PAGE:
December 3, 2019

Jay-Z sues children’s book publisher who is accused of racism and copyright violation

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“If you’re having alphabet problems I feel bad for you son, I got 99 problems but my ABCs ain’t one.”

So reads the quote on the back of children’s book AB to Jay-Z, written by Danny Chiha and Jessica Chiha and published by Little Homie, a quote doctored from a lyric taken from Jay-Z’s seminal track ’99 Problems’… without permission. Now Jay-Z, one of the wealthiest musicians in the world with a net worth of $1 billion, is taking action.

The brand Little Homie is owned by Australian Jessica Chiha, selling books and clothing for children themed around hip-hop. She explains her reasonings for starting the company on her website, saying:

Whilst pregnant, the thought of becoming a parent frightened me a hell of a lot. I didn’t want to leave the life I knew behind me, and lose myself in the process. This was the catalyst I needed to create something that I could better connect with my daughter with, by combining my new family with my love of hip-hop.

This is how it all began, I am a first-time mum and I understand the struggle. The brand is something that I have wanted to build for years. I am obsessed with hip-hop. Whenever our friends and family had a child, I found I wanted to give them something that reflected me whilst being a gift I knew they would be just as excited about as I was. I wanted to create something that set itself apart from the usual pink and blue explosion that you find at your local baby store.

AB to Jay-Z started out as a Kickstarter project in 2017, raising over $8,000 AUD. Since learning of its publication in 2017, which uses Jay-Z’s likeness and lyrics in and on the book, Little Homie have received several cease-and-desist letters from the rap star’s representation, and finally a lawsuit was filed this September, alleging Chiha and Little Homie deliberately and knowingly attempted to trade off the reputation of the rapper.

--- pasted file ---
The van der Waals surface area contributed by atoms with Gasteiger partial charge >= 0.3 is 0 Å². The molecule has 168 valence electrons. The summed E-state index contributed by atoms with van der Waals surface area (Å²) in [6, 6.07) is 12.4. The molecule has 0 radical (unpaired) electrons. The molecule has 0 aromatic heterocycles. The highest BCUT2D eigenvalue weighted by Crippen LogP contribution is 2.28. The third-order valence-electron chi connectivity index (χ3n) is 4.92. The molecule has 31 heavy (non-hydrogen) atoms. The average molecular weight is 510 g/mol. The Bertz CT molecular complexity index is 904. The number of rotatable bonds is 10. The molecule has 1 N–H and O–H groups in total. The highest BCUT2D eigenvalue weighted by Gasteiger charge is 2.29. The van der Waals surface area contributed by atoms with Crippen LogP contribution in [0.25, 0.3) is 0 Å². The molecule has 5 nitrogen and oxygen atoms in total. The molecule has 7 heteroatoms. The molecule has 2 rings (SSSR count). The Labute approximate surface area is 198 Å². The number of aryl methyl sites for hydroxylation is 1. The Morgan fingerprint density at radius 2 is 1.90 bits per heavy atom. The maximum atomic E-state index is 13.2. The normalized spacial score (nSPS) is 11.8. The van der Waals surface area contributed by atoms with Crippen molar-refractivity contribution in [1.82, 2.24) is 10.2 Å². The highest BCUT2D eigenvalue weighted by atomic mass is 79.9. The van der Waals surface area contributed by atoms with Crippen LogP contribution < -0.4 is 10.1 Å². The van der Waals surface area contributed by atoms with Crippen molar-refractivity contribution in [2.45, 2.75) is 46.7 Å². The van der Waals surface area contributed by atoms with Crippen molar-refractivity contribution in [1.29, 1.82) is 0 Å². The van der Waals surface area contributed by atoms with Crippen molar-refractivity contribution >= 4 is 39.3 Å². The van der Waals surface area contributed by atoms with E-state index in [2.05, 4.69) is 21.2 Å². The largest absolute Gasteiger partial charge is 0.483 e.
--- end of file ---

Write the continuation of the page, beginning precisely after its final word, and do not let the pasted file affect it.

In a statement last week, Chiha said, as reported by Perth Now:

“We are unbelievably disappointed to find ourselves caught in a legal battle with someone whose music we love and adore…

“To have someone like Jay-Z file legal proceedings is daunting beyond belief and hugely dispiriting…

“We maintain we have done nothing wrong and intend to give it everything we’ve got for common sense and common good to prevail, to the extent we can fight the fight.”

The question is, have they done nothing wrong? Fans they may be, but fans using lyrics and likeness without permission.

Not only this, but controversy has surrounded the company since 2017. Chiha (self nick-named “J-Pain”) has been called out online for cultural appropriation and racism, an online backlash starting when Erica Dinero, aka @sweetfacedinero messaged the company on Twitter asking if they were black owned. They are not, the reply coming back “does it matter?” You decide how comfortable you are now with Little Homie using words promotionally like “nigga” or “OG.”

Dinero then went on to share photos of Chiha’s husband at a party … in full blackface.

Unsurprisingly, a lot of people got pretty angry, pretty quickly. Michael Harriot wrote for The Root back in 2017:

“It is more amusing than it is infuriating because we have seen this too many times. Either they don’t know what culture is or they don’t have one of their own, so—as they did the land of the First Nation and the bodies of Africans—they just took it.”

An online petition was even started to remove books from shelves and halt sales, organiser Barbara Verneus writing:

“I don’t know about you but I’m not okay with these N-word using, Blackface wearing, Culture Appropriating folks teaching my child about Hip Hop or anything else, for that matter.”

And last week, Soaliha Iqbal wrote last week for 5Why, an Australian independent publishing and events business:

“The whole Australian narrative around Jay-Z just being a vindictive rich man out to get some poor innocent family needs to stop—he’s a Black man trying to protect his likenesses from racist white people that have no respect for Black people or their culture. I hope his case tears them to shreds.”

This is going to be a messy battle that can only get messier, which Chiha seems determined not to step down from. For now, AB to Jay-Z remains on sale.

 

 

Nikki Griffiths is the managing director of Melville House UK.

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